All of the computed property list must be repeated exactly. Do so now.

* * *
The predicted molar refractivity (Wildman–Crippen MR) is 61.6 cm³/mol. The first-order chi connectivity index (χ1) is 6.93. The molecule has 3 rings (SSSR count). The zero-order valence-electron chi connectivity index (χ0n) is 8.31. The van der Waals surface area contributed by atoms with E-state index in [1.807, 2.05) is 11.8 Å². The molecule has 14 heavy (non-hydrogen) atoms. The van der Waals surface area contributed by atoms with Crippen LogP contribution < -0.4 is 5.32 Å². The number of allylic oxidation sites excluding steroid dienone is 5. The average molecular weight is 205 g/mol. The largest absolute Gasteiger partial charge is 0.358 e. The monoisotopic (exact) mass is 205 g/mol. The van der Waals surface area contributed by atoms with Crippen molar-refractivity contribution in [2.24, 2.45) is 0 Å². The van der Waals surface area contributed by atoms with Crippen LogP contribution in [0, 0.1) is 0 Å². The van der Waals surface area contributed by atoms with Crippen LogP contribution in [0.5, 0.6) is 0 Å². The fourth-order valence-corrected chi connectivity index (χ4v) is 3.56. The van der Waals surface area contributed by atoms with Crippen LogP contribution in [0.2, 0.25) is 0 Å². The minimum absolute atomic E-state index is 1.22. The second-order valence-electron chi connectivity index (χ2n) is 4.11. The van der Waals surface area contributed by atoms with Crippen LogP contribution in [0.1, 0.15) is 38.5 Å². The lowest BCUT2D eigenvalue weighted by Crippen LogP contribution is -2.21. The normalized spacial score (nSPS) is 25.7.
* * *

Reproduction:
The predicted molar refractivity (Wildman–Crippen MR) is 61.6 cm³/mol. The first-order chi connectivity index (χ1) is 6.93. The molecule has 3 rings (SSSR count). The zero-order valence-electron chi connectivity index (χ0n) is 8.31. The van der Waals surface area contributed by atoms with E-state index in [1.807, 2.05) is 11.8 Å². The molecule has 14 heavy (non-hydrogen) atoms. The van der Waals surface area contributed by atoms with Crippen LogP contribution < -0.4 is 5.32 Å². The number of allylic oxidation sites excluding steroid dienone is 5. The average molecular weight is 205 g/mol. The largest absolute Gasteiger partial charge is 0.358 e. The monoisotopic (exact) mass is 205 g/mol. The van der Waals surface area contributed by atoms with Crippen molar-refractivity contribution in [2.24, 2.45) is 0 Å². The van der Waals surface area contributed by atoms with Crippen LogP contribution in [0, 0.1) is 0 Å². The van der Waals surface area contributed by atoms with Crippen LogP contribution in [0.5, 0.6) is 0 Å². The fourth-order valence-corrected chi connectivity index (χ4v) is 3.56. The van der Waals surface area contributed by atoms with Crippen LogP contribution in [0.2, 0.25) is 0 Å². The minimum absolute atomic E-state index is 1.22. The second-order valence-electron chi connectivity index (χ2n) is 4.11. The van der Waals surface area contributed by atoms with Crippen LogP contribution in [0.1, 0.15) is 38.5 Å². The lowest BCUT2D eigenvalue weighted by Crippen LogP contribution is -2.21. The normalized spacial score (nSPS) is 25.7.